Tree regulations update “Trees for All” proposal recommendation 

Here is the memo from City Council Central Staff and Rob Johnson that needs strengthening:
Draft Updates to Seattle’s Tree Regulations

Tree Regulations Research Project – Final Report  March 31, 2017

Councilmember Johnson is trying to get this passed by August, the same timeline he is working on for the MHA upzone legislation. Johnson in his memo from Council staff, however, proposes exempting developers from having to get permits to remove trees and replace them on site or pay the city to do so elsewhere. He also supports a 12″ threshold DBH rather than 6 ” DBH which would cover 45% of the trees on single family lots.

E-mails to the Mayor and City Council are needed now as Councilmember Johnson is proposing releasing a draft on June 20th at the Planning, Land Use and Zoning Committee. We are trying to put pressure on the Council to do the right thing by:

  • Including developers in all zones in tree protection requirements
  • Doing canopy assessments prior to issuing construction permits
  • Requiring permits to remove any tree over 6 ” DBH
  • Requiring replacement on site or pay into a city Tree Replacement and Maintenance Fund for all trees removed
  • Requiring all Tree Care Professionals to be licensed as SDOT already does
  • Remove the exemption of lots less than 5000 sq ft from complying with the current Tree Protection Ordinance.

Additional material added 6/5/2018

Tree Canopy Assessment– Sustainability & Environment Sub-Cabinet

Clarification of Canopy Cover Assessment Statistics 3/23/2011


Action Needed June 1-7, 2018 Coalition for a Stronger Tree Ordinance

Coalition for a Stronger Tree Ordinance 

Dear Friends of Trees,

Can you show your support for trees next week?  Let us know. We need people to show up and speak for stronger tree protection at these Seattle City Council Hearings:

Monday June 4, 2018 10 AM – Press Conference by Coalition for a Stronger Tree Ordinance at City Hall outside Council Chambers, City Hall, 500 4th Ave. Come! We need you!  Invite others!

Monday June 4, 2018  10:30 AM – give public comments at the MHA Select Committee at Council Chambers in City Hall, 500 4th Ave This is the full City Council discussing the Mandatory Housing Legislation.  Testimony at the beginning of the meeting needs to address that issue. It’s fairly simple.

What to say:

1. With the increased development occurring, we need to add stronger  protection for trees in the MHA ordinance.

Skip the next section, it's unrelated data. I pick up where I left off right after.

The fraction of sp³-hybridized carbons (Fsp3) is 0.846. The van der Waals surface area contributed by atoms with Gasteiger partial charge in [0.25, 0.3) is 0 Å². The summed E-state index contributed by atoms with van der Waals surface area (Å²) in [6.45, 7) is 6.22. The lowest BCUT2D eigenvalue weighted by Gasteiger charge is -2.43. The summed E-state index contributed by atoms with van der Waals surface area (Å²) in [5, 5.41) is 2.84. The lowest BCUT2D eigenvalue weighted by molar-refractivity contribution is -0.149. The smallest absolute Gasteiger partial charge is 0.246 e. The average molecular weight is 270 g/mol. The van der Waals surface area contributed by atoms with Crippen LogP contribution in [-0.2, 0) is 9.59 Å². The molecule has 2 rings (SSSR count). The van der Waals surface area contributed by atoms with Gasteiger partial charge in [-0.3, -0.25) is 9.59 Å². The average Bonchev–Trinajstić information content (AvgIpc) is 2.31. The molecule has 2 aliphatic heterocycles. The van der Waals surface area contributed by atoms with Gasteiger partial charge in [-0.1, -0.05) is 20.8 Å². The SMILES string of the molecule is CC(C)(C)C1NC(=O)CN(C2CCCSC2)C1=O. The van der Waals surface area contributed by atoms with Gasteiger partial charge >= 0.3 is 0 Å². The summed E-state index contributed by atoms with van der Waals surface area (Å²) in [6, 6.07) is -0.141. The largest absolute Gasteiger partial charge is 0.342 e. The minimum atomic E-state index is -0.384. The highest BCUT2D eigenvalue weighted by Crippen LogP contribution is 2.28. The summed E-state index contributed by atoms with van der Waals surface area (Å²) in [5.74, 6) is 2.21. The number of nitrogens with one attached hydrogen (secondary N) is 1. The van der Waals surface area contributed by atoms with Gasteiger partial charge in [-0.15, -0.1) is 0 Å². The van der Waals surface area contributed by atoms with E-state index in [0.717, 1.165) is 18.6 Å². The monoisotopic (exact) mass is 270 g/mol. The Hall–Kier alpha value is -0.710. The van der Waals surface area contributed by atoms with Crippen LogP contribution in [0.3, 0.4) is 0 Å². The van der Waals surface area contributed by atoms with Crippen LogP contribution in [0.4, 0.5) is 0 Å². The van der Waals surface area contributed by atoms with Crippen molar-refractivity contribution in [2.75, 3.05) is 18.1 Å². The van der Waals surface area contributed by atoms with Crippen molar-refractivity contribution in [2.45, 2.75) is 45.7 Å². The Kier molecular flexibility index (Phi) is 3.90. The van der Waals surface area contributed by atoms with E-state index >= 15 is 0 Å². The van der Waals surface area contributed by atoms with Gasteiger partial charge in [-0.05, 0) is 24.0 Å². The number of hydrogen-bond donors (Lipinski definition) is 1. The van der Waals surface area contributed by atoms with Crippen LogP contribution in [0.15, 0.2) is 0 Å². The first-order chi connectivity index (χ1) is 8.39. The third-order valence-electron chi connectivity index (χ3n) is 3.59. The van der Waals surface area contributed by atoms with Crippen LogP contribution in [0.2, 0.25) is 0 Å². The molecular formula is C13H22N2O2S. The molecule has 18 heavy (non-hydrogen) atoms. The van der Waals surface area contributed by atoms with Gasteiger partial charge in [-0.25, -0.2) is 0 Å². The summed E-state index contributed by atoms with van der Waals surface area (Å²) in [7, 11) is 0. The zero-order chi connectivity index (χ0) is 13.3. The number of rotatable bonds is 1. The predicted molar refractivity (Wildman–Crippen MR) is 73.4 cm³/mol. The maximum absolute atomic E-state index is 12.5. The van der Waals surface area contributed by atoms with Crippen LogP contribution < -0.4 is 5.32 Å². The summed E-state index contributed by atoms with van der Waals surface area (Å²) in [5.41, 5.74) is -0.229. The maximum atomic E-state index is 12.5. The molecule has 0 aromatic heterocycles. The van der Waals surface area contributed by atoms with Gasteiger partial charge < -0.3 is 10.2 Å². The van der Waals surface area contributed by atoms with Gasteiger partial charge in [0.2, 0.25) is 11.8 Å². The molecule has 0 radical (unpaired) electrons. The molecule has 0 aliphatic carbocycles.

2  Require that developers get permits to remove all tree 6″ DBH and larger and that they replace all trees removed either on site or they pay a replacement and maintenance fee to the city to replant the lost trees. Green factor is not an  adequate substitute for trees. We need to grow our canopy, not mow it down.

Wednesday, June 6, 2018 9:30 AM – give public comments to Rob Johnson’s Planning, Land Use and Zoning Committee, Council Chambers, City Hall, 500 4th Ave on his proposed Tree Ordinance Update. Note that the Council memo on the update was not available until the beginning of the last meeting and say you want to comment on it now before he releases a draft on June 20, 2018.

What to say:

1.    Urge that developers be required to get permits for all development projects just as they are  suggesting homeowners do.  Everyone removing trees needs to get permits,  Developers should not be excluded. Its a question of fairness.

2.     The permits should be required for all trees 6 inches in diameter at breast height. This would cover about 45% of the trees on single family lots.

3.     All trees 6″DBH and larger should be replaced, either on site or by paying a tree replacement and maintenance fee to the city to replant them in the neighborhood or elsewhere as needed in the city. We can’t grow our canopy if we are removing it faster than it’s growing. 

4.     Tree care professionals should be licensed.

Background reference material:

website with lots of information and links on trees and tree ordinances, including Seattle’s –   

Here are the recommendations the Coalition for a Stronger Tree Ordinance made: Action Needed Now to Protect Seattle’s Trees and Urban Forest

 Here are the recommendations the Seattle Urban Forestry Commission made: Tree regulations update “Trees for All” proposal recommendation 

 Here is the memo from City Council Central Staff and Rob Johnson that needs strengthening: Draft Updates to Seattle’s Tree Regulations

 Here is the city report that said the current ordinance is not protecting  trees: Tree Regulations Research Project – Final Report  March 31, 2017

 Steve Zemke – Chair – Coalition for a Stronger Tree Ordinance

Coalition for a Stronger Tree Ordinance

 If you can’t attend either day, please e-mail  the Mayor and the City Council,  expressing your support for a stronger tree ordinance than what they are currently proposing. Thanks.

Coalition for a Stronger Tree Ordinance sends letter to Mayor and City Council